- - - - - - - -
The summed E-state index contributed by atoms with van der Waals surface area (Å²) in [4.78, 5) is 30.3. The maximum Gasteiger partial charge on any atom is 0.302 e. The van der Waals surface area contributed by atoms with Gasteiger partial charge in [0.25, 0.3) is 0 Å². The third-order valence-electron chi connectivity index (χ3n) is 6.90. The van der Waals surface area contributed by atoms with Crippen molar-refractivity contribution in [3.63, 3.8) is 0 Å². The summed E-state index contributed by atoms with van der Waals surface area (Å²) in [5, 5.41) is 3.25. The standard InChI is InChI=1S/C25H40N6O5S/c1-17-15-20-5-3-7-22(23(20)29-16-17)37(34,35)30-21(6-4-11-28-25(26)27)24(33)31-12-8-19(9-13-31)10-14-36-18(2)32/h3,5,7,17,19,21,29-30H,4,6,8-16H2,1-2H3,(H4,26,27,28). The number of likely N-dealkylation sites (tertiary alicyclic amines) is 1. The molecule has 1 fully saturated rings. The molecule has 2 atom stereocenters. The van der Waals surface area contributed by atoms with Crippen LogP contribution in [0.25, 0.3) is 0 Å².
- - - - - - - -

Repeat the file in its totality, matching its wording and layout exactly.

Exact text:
The summed E-state index contributed by atoms with van der Waals surface area (Å²) in [4.78, 5) is 30.3. The maximum Gasteiger partial charge on any atom is 0.302 e. The van der Waals surface area contributed by atoms with Gasteiger partial charge in [0.25, 0.3) is 0 Å². The third-order valence-electron chi connectivity index (χ3n) is 6.90. The van der Waals surface area contributed by atoms with Crippen molar-refractivity contribution in [3.63, 3.8) is 0 Å². The summed E-state index contributed by atoms with van der Waals surface area (Å²) in [5, 5.41) is 3.25. The standard InChI is InChI=1S/C25H40N6O5S/c1-17-15-20-5-3-7-22(23(20)29-16-17)37(34,35)30-21(6-4-11-28-25(26)27)24(33)31-12-8-19(9-13-31)10-14-36-18(2)32/h3,5,7,17,19,21,29-30H,4,6,8-16H2,1-2H3,(H4,26,27,28). The number of likely N-dealkylation sites (tertiary alicyclic amines) is 1. The molecule has 1 fully saturated rings. The molecule has 2 atom stereocenters. The van der Waals surface area contributed by atoms with Crippen LogP contribution in [0.25, 0.3) is 0 Å².